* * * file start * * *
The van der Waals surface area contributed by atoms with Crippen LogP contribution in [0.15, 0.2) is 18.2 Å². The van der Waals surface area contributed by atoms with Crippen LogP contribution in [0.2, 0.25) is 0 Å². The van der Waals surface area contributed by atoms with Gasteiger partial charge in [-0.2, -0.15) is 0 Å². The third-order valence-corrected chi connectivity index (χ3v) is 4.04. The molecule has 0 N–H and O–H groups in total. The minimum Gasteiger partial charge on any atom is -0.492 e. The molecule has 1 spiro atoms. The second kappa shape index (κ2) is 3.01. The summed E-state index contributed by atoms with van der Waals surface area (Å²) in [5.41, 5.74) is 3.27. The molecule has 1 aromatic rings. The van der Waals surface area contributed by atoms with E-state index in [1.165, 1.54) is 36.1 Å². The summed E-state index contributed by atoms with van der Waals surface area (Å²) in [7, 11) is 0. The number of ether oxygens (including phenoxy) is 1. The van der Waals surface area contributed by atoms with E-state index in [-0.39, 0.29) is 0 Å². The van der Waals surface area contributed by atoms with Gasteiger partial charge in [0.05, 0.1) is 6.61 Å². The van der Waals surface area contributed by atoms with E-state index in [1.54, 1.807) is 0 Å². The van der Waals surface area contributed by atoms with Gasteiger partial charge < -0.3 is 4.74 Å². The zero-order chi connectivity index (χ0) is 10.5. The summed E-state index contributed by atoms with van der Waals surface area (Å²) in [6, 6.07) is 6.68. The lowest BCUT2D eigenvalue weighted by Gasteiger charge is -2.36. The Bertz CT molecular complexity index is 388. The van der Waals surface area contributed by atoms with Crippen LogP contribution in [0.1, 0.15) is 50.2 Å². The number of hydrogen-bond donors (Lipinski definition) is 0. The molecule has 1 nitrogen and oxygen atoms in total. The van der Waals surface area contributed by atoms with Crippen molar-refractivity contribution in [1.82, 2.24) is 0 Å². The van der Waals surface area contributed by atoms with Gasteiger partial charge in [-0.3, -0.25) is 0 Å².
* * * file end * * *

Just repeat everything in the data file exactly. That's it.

The van der Waals surface area contributed by atoms with Crippen LogP contribution in [0.15, 0.2) is 18.2 Å². The van der Waals surface area contributed by atoms with Crippen LogP contribution in [0.2, 0.25) is 0 Å². The van der Waals surface area contributed by atoms with Gasteiger partial charge in [-0.2, -0.15) is 0 Å². The third-order valence-corrected chi connectivity index (χ3v) is 4.04. The molecule has 0 N–H and O–H groups in total. The minimum Gasteiger partial charge on any atom is -0.492 e. The molecule has 1 spiro atoms. The second kappa shape index (κ2) is 3.01. The summed E-state index contributed by atoms with van der Waals surface area (Å²) in [5.41, 5.74) is 3.27. The molecule has 1 aromatic rings. The van der Waals surface area contributed by atoms with E-state index in [1.165, 1.54) is 36.1 Å². The summed E-state index contributed by atoms with van der Waals surface area (Å²) in [7, 11) is 0. The number of ether oxygens (including phenoxy) is 1. The van der Waals surface area contributed by atoms with E-state index in [-0.39, 0.29) is 0 Å². The van der Waals surface area contributed by atoms with Gasteiger partial charge in [0.05, 0.1) is 6.61 Å². The van der Waals surface area contributed by atoms with E-state index in [1.54, 1.807) is 0 Å². The van der Waals surface area contributed by atoms with Gasteiger partial charge < -0.3 is 4.74 Å². The zero-order chi connectivity index (χ0) is 10.5. The summed E-state index contributed by atoms with van der Waals surface area (Å²) in [6, 6.07) is 6.68. The lowest BCUT2D eigenvalue weighted by Gasteiger charge is -2.36. The Bertz CT molecular complexity index is 388. The van der Waals surface area contributed by atoms with Crippen LogP contribution in [0.1, 0.15) is 50.2 Å². The number of hydrogen-bond donors (Lipinski definition) is 0. The molecule has 1 nitrogen and oxygen atoms in total. The van der Waals surface area contributed by atoms with Crippen molar-refractivity contribution in [1.82, 2.24) is 0 Å². The van der Waals surface area contributed by atoms with Gasteiger partial charge in [-0.3, -0.25) is 0 Å².